Demographics of the patients studied
Dynamic imaging region
Radiosynthesis of 18F-fluciclactide and PET scanning procedure
The chemical synthesis of the precursor of fluciclatide has previously been described , radiolabelling was performed at Hammersmith Imanet as previously described on an automated module (TRACERlab FX F-N; GE Healthcare). The specific activity and radiochemical purity of the injectate, determined by high-performance liquid chromatography (HPLC), was 320 GBq/μmol and 99.7 %, respectively.
All patients were scanned on a PET-CT (GE-Discovery RX) scanner after being positioned such that the field of view (FOV) included the tumor volume of interest. The axial FOV of the scanner was 15.7 cm and the transaxial FOV was 70 cm. A low-dose CT scan (20 mA and 120 kV) was used for attenuation correction prior to the PET scan. A target dose of 600 MBq [15O]H2O was injected i.v. over 20 s followed by a 30-s flush with normal saline. Dynamic PET scanning was done for 8 min and 40 s with the following frame durations: 30 s × 1, 20 s × 1, 5 s × 22, 10 s × 3, 30 s × 5, and 60 s × 3. After a 2-min break to allow for radioactive decay (15O half-life = 2.04 min), the [18F]fluciclatide scan was performed. [18F]fluciclatide was administered by a bolus i.v. injection over 10 to 30 s. The PET acquisition was conducted as a single bed position dynamic scan (three-dimensional acquisition) centred on the tumor volume of interest (VOI) for 66.5 min. Data were binned into the following time frames: 10 s × 10, 20 s × 4, 30 s × 4, 60 s × 7, 120 s × 4, 300 s × 3, and 600 s × 3. Sinograms were Fourier-rebinned into two-dimensional slices and reconstructed (with correction for attenuation, scatter, and dead time) using filtered back-projection (ramp filter kernel full-width-at-half-maximum of 2.0 mm). The final images had 128 × 128 × 47 voxels of 2.62 × 2.62 × 2.42 mm3.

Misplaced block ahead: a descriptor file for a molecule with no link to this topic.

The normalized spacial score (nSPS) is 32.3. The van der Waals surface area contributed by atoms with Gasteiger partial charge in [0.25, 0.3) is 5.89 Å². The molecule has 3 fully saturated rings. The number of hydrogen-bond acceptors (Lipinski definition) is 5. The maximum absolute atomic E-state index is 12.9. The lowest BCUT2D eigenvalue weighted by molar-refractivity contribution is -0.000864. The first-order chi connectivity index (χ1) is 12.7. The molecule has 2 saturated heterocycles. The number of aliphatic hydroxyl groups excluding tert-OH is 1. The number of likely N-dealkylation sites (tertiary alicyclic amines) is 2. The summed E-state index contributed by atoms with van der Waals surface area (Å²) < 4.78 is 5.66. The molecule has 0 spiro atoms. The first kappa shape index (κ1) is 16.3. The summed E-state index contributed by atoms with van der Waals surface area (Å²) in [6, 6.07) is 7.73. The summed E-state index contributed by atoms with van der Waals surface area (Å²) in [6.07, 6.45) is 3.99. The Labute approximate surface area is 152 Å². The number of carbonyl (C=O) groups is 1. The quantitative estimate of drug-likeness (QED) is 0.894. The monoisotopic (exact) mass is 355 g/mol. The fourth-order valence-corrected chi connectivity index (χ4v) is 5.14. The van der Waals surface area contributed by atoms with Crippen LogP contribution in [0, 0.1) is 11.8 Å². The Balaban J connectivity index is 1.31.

In order to derive an input function, blood samples were taken during the [15O]H2O scan via a radial artery cannula continuously at a rate of 5 mL/min for the first 9 min 40 s; discrete samples were taken at 3, 6, and 8 min 40 s. Similarly, continuous arterial sampling (5 mL/min) was performed for 10 min during the [18F]fluciclatide scan; seven discrete samples (5 to 10 mL) were taken at 2.5, 5, 10, 15, 30, 45, 60 min. Metabolite analyses were performed on the 2.5-, 5-, 10-, 30-, and 60-min samples. The computation of [18F]fluciclatide parent fraction and input function was carried out as described in .
Volumes-of-interest (VOIs) were manually defined around visible tumors from the [18F]fluciclatide summed images using the Analyze software (Version 7). The same VOIs were applied to the [15O]H2O scan to extract tumor time-activity curves (TACs) for both tracers.
Tomasi G 2009,  with Δ i and λ indicating respectively the duration of the i th frame and the half-life of 15O. The delay between Ca(t) and CT(t) was modelled by shifting CT(t) of i seconds (i = 0,1, …, 30) and then retaining the value of the delay which gave rise to the smallest WRSS.
A two-tissue reversible compartment model was used to model [18F]fluciclatide kinetics, consistent with our previous study . The metabolite-corrected measured arterial concentration of [18F]fluciclatide was used as input function for estimating with WNNLS the parameters K1 (mL/cm3/min), k2 (1/min), k3 (1/min), k4 (1/min), Vb (unitless) for each VOI. Weights were computed from Equation 3. The parameter k3/k4 ratio - a measure of the binding potential - was then computed for each VOI; as we previously reported , this parameter was the best of a number of parameters examined to differentiate between healthy and tumor VOIs.